How Kentucky football's offensive menu can feed deep, talented group of tight ends
LEXINGTON — In hindsight, Vince Marrow had set the bar too low.
Going into Saturday's scrimmage, the Kentucky football tight ends coach made “a little B.S. bet,” he said, with his position group: Catch six passes in Saturday’s scrimmage and a future dinner was on Marrow.
As much faith as Marrow has in his room, deep with talented tight ends, he had reason to doubt it would get a half-dozen catches in a single scrimmage. The Wildcats have a plethora of offensive weapons. The UK defense is loaded with linebackers who make matchups miserable.
Marrow figured his guys would need a pretty good day to get six receptions.
“They had six on the first two drives,” he said.
And kept going. Marrow was pretty sure the UK tight ends got to 13 catches. Offensive coordinator Rich Scangarello estimated it was 15. Brenden Bates, a starter at tight end last season, thought it was 12.
The point is, it was more than six.
“Now (Marrow) owes us Jeff Ruby’s,” junior Izayah Cummings said. “We just got to get a date on that.”
The hope in the Kentucky camp is that the tight ends will keep feasting on the field all season.
And there’s no shortage of mouths to feed.
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The Wildcats are stocked with broad shoulders and good hands at tight end, loaded with prototype size, solid speed and blocking expertise.
“There's some really dynamic players in that room,” Scangarello said. “I don't know if there's a room that I'm more excited about or more happy with the depth, the talent and the types of players we have.”
There are five tight ends — seniors Bates and Keaton Upshaw, junior Cummings, redshirt freshman Jordan Dingle and true freshman Josh Kattus — who probably can expect to see snaps this season.
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It’s conceivable four of them could do it at once.
“I'm not going to tell you if we have anything like that in (the playbook) or not,” Bates said. “But yeah, it's definitely something I think is very realistic, especially with all we can do. That'd be really exciting to see. I'd love it. Maybe put me in at running back or something.”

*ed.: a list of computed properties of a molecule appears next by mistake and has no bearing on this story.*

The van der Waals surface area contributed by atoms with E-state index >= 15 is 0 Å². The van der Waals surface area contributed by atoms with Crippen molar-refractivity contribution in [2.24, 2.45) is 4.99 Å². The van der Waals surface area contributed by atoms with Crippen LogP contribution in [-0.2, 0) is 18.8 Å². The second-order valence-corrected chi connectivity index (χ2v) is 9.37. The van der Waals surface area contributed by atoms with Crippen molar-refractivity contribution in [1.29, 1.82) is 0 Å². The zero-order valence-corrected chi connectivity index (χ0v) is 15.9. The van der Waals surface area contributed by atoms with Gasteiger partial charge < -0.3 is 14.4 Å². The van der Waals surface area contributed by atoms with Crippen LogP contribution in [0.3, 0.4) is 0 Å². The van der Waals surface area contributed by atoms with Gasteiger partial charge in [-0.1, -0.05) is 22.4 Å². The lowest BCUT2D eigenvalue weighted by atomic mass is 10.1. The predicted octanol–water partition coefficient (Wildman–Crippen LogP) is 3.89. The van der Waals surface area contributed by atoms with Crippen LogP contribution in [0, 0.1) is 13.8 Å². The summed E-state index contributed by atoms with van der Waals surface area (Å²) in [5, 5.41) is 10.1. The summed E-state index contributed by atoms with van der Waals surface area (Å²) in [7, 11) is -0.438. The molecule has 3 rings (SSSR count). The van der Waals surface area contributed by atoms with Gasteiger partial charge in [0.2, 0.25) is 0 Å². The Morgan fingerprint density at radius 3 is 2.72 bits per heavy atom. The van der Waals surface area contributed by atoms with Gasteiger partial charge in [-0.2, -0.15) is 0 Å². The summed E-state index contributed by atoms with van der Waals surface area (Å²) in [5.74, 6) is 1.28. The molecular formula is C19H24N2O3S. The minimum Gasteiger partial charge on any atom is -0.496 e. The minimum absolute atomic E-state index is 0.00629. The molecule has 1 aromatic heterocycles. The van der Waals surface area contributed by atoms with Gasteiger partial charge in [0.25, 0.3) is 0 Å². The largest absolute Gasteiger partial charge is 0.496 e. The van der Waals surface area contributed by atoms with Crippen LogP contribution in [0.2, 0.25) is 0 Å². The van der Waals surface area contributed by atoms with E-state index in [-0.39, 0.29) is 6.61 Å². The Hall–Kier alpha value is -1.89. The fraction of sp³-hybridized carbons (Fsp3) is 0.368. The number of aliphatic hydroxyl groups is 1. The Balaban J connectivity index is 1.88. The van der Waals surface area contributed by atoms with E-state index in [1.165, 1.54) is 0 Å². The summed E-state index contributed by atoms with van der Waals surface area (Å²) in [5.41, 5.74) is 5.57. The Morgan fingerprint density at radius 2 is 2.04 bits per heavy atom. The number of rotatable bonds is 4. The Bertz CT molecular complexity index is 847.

Scangarello will have to get creative to use all his options.
Cummings caught 20 passes last season, Bates 11 and Dingle two. But the 6-foot-6 Upshaw was the tight end who seemed poised for a breakout year after catching 16 passes for 193 yards in 2020. Instead, he suffered a season-ending injury last summer.
He’s back now, paired with Bates and Cummings, who’s settling in at tight end after the former Male High School star moved from wide receiver.
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Dingle is a candidate to break out this season. And Kattus — a 6-4, 232-pound freshman who’s added muscle in the offseason — has been among the most buzzed-about Cats in fall camp.
“When I recruited him, I knew he was gonna be a good blocker,” said Marrow, also UK’s recruiting coordinator. “But what surprised me is how well he catches the ball and how well he’s picking up everything.”
If any coach can exploit the excess at tight end, it might be Scangarello, who spent last season as the quarterbacks coach of the NFL’s San Francisco 49ers, who consistently target tight ends and feature star George Kittle at the position.
When Kentucky hired Scangarello, Bates said he immediately thought “this is gonna be good for us” in the tight ends room. Bates had watched in December as Kittle dismantled his hometown Cincinnati Bengals in a narrow 49ers win, racking up 13 catches for 151 yards and a TD.
Scangarello “loves tight ends,” Cummings said, and the feeling so far has been mutual.
“They find different plays, different type of schemes that set up all of us to be great,” Upshaw said of UK’s offensive coaches. “So I feel like it works right into (our) good hands.”
Still, it’s a lot of hands.
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Cummings said there are three-tight-end sets and, like Bates, he alluded to Scangarello “talking about four” on the field at once. But one or two figures to be standard, and that’s going to leave some talent watching from the sidelines.
Marrow has praised his group for its collective unselfishness, Bates said, lauding the tight ends for supporting each other despite knowing they’re competing for finite snaps.
The expectation is that in Scangarello’s offense — and at the steakhouse — they’ll find a way to feed everyone.
“We are brothers in that room, and we certainly show it,” Bates said. “Whenever anyone makes a big-time play, we're not (saying), ‘Man, good job…’ and actually thinking, like, ‘…but that should be me out there.’ We are so happy for anybody’s individual success.”